“No serious debt sustainability analysis, and indeed no pre-emptive re-profiling of external debt, is possible without transparency concerning loan agreements,” writes Prof. Danny Leipziger.
The effects of the COVID-19 pandemic will be felt for a number of years, especially in Emerging Market Economies (EMEs) which have experienced larger fiscal deficits, increased levels of external debt, and reduced economic prospects during the current global slowdown. Critically, COVID-19’s ongoing aftershocks will affect their capacity to repay debt.
Since we know that 2021-2023 will be years of large-scale debt service repayments by EMEs, it is wise to look at the debt composition and debt profile of borrowing countries. No serious debt sustainability analysis, and indeed no pre-emptive re-profiling of external debt, is possible without transparency concerning loan agreements.
In this context, an extremely important study, How China Lends, has just been released dealing with the lending practices of the main Chinese banks who have become major creditors to many EMEs, many of them in Sub-Saharan Africa. The study looks at 100 loan agreements covering 24 borrowing countries (half of which are in Africa) and totaling over US$36 billion. The study has three major findings that are relevant to African governments and their other international lenders.
First, the study finds that loan agreements signed by EMEs with their Chinese creditors contain conditions and clauses that are the equivalent of predatory lending in commercial circles. Moreover, most of them contain far-reaching confidentiality restrictions aimed at keeping the terms and conditions secret. This is a major problem if other lenders are asked to reprofile debt or if the borrower asks the IMF for assistance. One of the main prerequisites for an orderly debt restructuring is that creditors are treated equally. This is not possible if a group of creditors position themselves outside the tent, even less possible if the terms of these loans is unknown.
Second, many of the contracts contain clauses that exclude the loan from any “Paris Club” rescheduling exercise. This can be the case even for loans to low-income countries that may have sizeable official credits to repay, either to bilateral or multilateral lenders. This once again reveals a “collective action problem,” since official lenders cannot be expected to reschedule or forgive debts if other lenders are to be paid in full.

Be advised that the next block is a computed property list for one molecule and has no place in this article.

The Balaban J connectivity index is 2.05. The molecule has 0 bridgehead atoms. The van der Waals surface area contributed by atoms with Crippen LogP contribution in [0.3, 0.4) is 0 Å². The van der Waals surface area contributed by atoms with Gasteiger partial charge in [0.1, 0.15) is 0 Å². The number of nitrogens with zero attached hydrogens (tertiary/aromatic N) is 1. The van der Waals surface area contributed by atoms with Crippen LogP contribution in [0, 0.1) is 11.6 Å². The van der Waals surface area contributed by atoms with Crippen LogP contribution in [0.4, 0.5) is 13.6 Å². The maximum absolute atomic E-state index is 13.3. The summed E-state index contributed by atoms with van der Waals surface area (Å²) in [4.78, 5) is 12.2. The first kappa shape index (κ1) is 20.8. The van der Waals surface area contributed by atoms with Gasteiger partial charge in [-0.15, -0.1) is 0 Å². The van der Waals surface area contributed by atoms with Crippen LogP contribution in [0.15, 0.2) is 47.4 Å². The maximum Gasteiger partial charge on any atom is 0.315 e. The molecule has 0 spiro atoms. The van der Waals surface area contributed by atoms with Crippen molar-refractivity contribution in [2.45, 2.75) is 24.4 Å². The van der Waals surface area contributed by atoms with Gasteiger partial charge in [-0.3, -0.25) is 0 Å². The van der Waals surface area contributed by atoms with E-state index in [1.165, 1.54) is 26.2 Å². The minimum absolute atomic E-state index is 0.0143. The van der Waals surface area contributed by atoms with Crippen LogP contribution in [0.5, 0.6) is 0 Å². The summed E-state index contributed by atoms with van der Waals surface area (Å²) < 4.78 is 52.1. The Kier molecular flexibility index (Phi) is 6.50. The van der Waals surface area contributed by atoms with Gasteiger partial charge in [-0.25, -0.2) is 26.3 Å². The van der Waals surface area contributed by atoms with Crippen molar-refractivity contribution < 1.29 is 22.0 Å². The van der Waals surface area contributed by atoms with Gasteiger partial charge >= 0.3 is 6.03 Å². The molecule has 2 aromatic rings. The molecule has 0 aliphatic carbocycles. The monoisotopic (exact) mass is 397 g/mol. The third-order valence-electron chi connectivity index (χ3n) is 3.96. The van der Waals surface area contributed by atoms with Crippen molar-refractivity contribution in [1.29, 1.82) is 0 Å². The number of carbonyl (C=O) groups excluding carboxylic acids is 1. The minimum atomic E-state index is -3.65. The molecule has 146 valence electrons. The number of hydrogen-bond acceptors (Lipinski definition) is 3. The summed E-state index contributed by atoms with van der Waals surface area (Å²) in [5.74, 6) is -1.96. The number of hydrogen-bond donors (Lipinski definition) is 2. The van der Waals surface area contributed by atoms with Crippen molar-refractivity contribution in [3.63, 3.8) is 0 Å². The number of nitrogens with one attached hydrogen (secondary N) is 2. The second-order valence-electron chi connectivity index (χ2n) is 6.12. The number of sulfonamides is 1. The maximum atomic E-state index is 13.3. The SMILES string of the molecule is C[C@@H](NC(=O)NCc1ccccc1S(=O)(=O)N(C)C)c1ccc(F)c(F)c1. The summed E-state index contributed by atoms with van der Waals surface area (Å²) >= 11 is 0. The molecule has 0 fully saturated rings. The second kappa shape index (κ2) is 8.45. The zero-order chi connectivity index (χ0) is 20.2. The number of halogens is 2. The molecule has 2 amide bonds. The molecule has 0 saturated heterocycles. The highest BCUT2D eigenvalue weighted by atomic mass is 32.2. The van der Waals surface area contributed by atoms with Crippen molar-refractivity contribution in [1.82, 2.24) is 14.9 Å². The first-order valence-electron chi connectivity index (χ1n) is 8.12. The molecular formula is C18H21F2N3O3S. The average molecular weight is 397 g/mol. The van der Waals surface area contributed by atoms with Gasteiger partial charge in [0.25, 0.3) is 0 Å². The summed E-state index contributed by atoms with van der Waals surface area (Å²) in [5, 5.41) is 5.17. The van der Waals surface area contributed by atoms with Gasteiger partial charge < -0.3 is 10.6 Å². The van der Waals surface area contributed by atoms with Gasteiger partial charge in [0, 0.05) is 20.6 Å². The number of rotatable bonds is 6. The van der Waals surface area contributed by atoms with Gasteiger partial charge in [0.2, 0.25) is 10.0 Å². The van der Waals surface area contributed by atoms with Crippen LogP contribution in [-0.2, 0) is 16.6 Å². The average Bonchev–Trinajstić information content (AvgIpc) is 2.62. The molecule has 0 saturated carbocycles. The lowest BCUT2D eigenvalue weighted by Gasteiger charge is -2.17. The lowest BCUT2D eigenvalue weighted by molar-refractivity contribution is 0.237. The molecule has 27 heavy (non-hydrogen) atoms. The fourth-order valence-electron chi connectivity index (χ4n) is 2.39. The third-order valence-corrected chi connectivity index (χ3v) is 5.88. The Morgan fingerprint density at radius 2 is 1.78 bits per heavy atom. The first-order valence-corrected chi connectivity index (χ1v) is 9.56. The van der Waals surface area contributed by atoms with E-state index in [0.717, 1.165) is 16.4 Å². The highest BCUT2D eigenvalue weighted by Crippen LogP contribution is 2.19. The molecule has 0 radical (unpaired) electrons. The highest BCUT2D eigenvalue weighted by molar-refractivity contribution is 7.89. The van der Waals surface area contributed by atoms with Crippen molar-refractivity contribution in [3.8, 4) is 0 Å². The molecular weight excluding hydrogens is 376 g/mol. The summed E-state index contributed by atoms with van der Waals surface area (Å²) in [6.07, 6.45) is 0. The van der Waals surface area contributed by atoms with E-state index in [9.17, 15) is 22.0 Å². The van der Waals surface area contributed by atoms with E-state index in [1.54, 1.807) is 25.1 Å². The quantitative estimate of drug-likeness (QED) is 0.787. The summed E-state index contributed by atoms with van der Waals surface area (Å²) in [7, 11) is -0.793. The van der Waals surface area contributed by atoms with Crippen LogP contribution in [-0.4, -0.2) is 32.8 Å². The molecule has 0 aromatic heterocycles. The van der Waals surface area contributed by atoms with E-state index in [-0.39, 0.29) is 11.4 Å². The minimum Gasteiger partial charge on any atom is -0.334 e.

Third, and perhaps even more worrying, is the finding that in some loan agreements repayments are backed by commodity sales, such as oil, whereas others are structured with escrow accounts, so that the lender gains access to funds directly from a special account that receives export revenue. Additionally, the study finds half of the loan agreements contain very broad “cross-default clauses,” that allow the creditor to call the entirety of the loan if any action is taken that affects Chinese investments in the borrowing country. There is also space in 90 percent of the contracts to terminate the contract if there are policy changes in the borrowing country deemed to be significant.
The authors of this report—Anna Gelpern, Sebastian Horn, Scott Morris, Brad Parks, and Christoph Trebesch—do indicate that these types of safeguards are not unheard of, but that China appears to be “a muscular and commercially-savvy lender to developing countries.” This may contrast with the collaborative rhetoric of the Belt and Road Initiative and the image of soft power diplomacy. The admonition “caveat emptor,” let the buyer beware, would seem to apply quite dramatically in the case of borrowing from China.
The contrast between the amount of scrutiny and criticism leveled by outside observers towards multilateral institutions, such as the IMF and World Bank, and the relative silence directed at this type of lending is startling. See, for example, the critique of pandemic-related lending by the IMF leveled by Oxfam, which criticizes, with limited country detail, the view of the IMF that fiscal spending may need to be redirected towards health expenditures at the cost of other government spending categories. In fact, much of the IMF’s recent lending has been essentially unconditional, and any forthcoming allocation of SDRs would be as well. Nevertheless, the Bretton Woods institutions are convenient targets, although perhaps not the right ones.
There are new efforts underway to try and get ahead of the potentially damaging debt difficulties that are expected to hit EMEs, including many African countries. The sine qua non for any discussion of debt relief is transparency and market understanding of any contingent liabilities that borrowers have accepted. This is vital inasmuch as comparable treatment is the mainstay of any debt rescheduling exercise. If, as the assessment of these 100 contracts between EME borrowers and Chinese banks demonstrates, the latter are by virtue one-sided agreements to be given preferential creditor status, it does not bode well for solving future EME debt problems, including those facing African governments and exacerbated by COVID-19.
About the Author
Danny Leipziger is Professor of International Business at the George Washington University School of Business and Managing-Director of The Growth Dialogue, a network of experts driven by the goal of promoting sustainable economic growth.
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The views and opinions expressed in this publication are solely those of the author. They do not purport to reflect the opinions or views of COVID-19 Africa Watch or any affiliated organization.